Cramming or Spacing?

Several people, in bringing me their concerns about the “modified balanced calendar” proposal, have raised the “spacing effect” as a possible benefit of keeping a school calendar that places first semester final exams after the winter break.

The developers of Memrise, who designed their vocabulary-learning flashcard program based on research on the spacing effect, explain the concept like this:

Let’s compare two ways of learning. The first, massed repetition, is when you are repeatedly presented with an item to learn, in a short space of time. The second, spaced repetition, is when you are repeatedly presented with an item, but the repetitions are spaced out. As it turns out, spaced repetition leads to significantly better learning than massed repetition. This is called the spacing effect. The point is that the timing of your reviews makes a substantial difference to the payoff that you get from each review. Spaced out is better than massed.

When applied to studying for exams, Williams College psychology professor Nate Kornell has this advice: “Space your studying.” He explains:

If you are going to study something two times (or more), try to let as much time pass as possible between the first and second time you study. For example, don’t read your textbook chapter and then review it on the same day. Study it and then review it on a different day, and allow as much time to pass between the two study sessions as possible. Better yet, spread your studying across numerous days. You don’t necessarily have to study more, you just have to distribute your study time differently.

The spacing effect helps to explain why it’s an ineffective strategy to “cram” for a test. Cramming doesn’t allow time for information to move from the short-term to the long-term memory. More information is forgotten in the long term. Spaced studying, on the other hand, does allow for more consolidation of information in the long-term memory.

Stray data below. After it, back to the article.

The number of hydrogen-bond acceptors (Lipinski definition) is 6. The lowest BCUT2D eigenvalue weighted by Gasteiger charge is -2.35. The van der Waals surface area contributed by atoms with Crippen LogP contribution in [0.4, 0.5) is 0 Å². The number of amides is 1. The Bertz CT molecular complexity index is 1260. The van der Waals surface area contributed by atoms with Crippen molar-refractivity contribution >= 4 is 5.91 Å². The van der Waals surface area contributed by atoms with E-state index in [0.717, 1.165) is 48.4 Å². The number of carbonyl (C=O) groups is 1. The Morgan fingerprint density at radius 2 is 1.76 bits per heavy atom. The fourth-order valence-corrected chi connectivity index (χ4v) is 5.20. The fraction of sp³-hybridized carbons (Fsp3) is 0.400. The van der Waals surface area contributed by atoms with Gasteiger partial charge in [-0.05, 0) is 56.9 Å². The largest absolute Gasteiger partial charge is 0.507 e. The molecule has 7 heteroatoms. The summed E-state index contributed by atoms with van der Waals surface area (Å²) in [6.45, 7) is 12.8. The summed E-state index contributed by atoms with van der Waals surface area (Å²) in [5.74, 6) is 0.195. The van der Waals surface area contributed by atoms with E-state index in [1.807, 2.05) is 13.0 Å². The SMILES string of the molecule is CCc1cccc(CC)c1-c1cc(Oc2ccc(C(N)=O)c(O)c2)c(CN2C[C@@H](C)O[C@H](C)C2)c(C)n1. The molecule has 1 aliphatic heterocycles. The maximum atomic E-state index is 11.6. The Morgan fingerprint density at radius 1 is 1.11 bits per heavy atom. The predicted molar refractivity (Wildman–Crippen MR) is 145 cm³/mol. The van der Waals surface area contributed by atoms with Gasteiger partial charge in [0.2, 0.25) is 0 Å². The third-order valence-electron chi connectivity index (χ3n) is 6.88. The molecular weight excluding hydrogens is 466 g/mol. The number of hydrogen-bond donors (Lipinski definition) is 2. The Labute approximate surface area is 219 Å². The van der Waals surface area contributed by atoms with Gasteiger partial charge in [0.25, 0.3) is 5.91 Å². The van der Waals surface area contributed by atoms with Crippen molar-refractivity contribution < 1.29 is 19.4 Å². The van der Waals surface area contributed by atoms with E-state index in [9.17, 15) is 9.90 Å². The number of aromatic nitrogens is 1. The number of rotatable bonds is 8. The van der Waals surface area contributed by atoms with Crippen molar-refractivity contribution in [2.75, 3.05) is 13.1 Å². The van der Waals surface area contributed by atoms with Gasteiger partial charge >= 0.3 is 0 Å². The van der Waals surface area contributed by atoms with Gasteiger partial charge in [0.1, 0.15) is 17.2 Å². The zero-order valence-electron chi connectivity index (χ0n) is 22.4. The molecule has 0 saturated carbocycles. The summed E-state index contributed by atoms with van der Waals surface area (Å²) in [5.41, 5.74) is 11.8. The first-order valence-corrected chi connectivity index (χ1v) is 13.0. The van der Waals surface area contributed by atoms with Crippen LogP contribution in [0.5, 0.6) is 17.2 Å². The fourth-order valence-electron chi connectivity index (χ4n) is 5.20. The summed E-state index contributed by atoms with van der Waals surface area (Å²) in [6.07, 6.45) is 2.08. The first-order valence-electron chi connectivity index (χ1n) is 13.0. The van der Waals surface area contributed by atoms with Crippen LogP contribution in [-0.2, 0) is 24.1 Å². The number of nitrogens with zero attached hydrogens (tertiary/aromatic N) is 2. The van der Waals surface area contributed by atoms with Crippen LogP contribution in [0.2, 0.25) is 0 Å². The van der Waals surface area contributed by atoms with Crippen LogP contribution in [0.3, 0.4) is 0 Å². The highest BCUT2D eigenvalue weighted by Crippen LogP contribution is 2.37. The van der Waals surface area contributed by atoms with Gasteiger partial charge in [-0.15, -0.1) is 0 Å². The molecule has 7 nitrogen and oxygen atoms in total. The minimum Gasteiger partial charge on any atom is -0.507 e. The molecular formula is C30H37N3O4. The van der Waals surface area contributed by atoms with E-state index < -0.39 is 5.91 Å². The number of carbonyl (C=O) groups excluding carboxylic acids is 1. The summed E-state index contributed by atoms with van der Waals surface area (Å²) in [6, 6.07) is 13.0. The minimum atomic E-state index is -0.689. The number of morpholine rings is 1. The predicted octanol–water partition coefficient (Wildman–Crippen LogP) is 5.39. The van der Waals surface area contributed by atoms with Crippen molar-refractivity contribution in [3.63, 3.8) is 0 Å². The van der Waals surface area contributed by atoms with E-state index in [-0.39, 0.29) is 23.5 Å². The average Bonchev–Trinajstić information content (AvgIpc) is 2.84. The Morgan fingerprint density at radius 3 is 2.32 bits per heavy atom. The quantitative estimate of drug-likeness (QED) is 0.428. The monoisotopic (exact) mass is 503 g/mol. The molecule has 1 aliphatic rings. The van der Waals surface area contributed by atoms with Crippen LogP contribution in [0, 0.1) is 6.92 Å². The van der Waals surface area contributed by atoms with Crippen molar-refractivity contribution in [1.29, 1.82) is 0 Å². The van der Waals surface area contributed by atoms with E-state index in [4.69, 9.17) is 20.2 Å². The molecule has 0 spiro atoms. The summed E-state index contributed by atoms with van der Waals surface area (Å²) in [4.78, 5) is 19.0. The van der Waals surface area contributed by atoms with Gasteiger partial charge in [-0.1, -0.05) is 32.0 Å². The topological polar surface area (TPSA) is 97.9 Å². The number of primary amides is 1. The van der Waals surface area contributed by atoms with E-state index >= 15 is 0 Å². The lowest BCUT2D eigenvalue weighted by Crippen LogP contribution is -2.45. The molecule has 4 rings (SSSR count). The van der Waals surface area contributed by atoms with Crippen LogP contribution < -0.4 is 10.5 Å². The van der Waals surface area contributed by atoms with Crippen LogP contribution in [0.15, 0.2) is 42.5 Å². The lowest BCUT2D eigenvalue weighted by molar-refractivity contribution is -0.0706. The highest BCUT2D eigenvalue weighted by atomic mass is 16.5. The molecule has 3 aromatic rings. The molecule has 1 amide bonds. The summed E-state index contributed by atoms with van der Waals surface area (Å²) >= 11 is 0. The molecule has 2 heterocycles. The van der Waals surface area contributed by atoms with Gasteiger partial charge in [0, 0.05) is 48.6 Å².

I’m not sure, though, that the research supports the applicability of the spacing effect to a discussion of whether to move exams from after winter break to before the break. My impression is that the spacing effect is more applicable to general strategies of presenting and studying information. It’s better in general to space lessons and review of information than to cram. Research shows that students who have a regular, spaced study routine, and who get sufficient sleep, are likely to have greater academic success than those who do nothing but cram for the test. I’m not convinced that students habituated to cramming will change that behavior, and benefit from the spacing effect, based on the configuration of the school calendar.

3 thoughts on “Cramming or Spacing?

  1. Very interesting research on the Spacing Effect. It helped me realize that I’ve typically used a combination of spacing and cramming methods over the course of my education. However, I’m also not convinced that study methods would be influenced by the school calender.

  2. Agree with you that I am not sure the existing research bears on the question of the placement of exams.. I am reasonably certain, though, that the spacing effect does imply, rather strongly, that more and shorter school calendar days (say, 180 like the rest of the civilized parts of the country) are more beneficial than our 174 with longer days. Instructional hours aren’t fungible: One that comes at the end of a 6 hour school day does a student less good than one that comes after 5 hours. If we are all gonna be research-driven, then let’s start by changing our calendar to add more and shorter days.

  3. Although my children, now 51-55, were never in the NF school system, there is a basic premise here that I feel very strongly about.
    That is: there is only a superficial goal fulfilled by ‘teaching to tests’. And any program which has that underlying goal is a bad one, IMO.

    Is the goal of education not to create persons who can put their learned experiences to bear on the problems they confront throughout their lives?

    That might make me stuck in the period of “Renaissance man” learning (so antiquated it only says ‘man’), but I think the basic concept is strong. My goals for education create people who can attack almost any task with confidence, use the freedom of their imagination and intellect to ascertain how they might approach tasks they are not as familiar with, and have the sense to use expert advice when needed.

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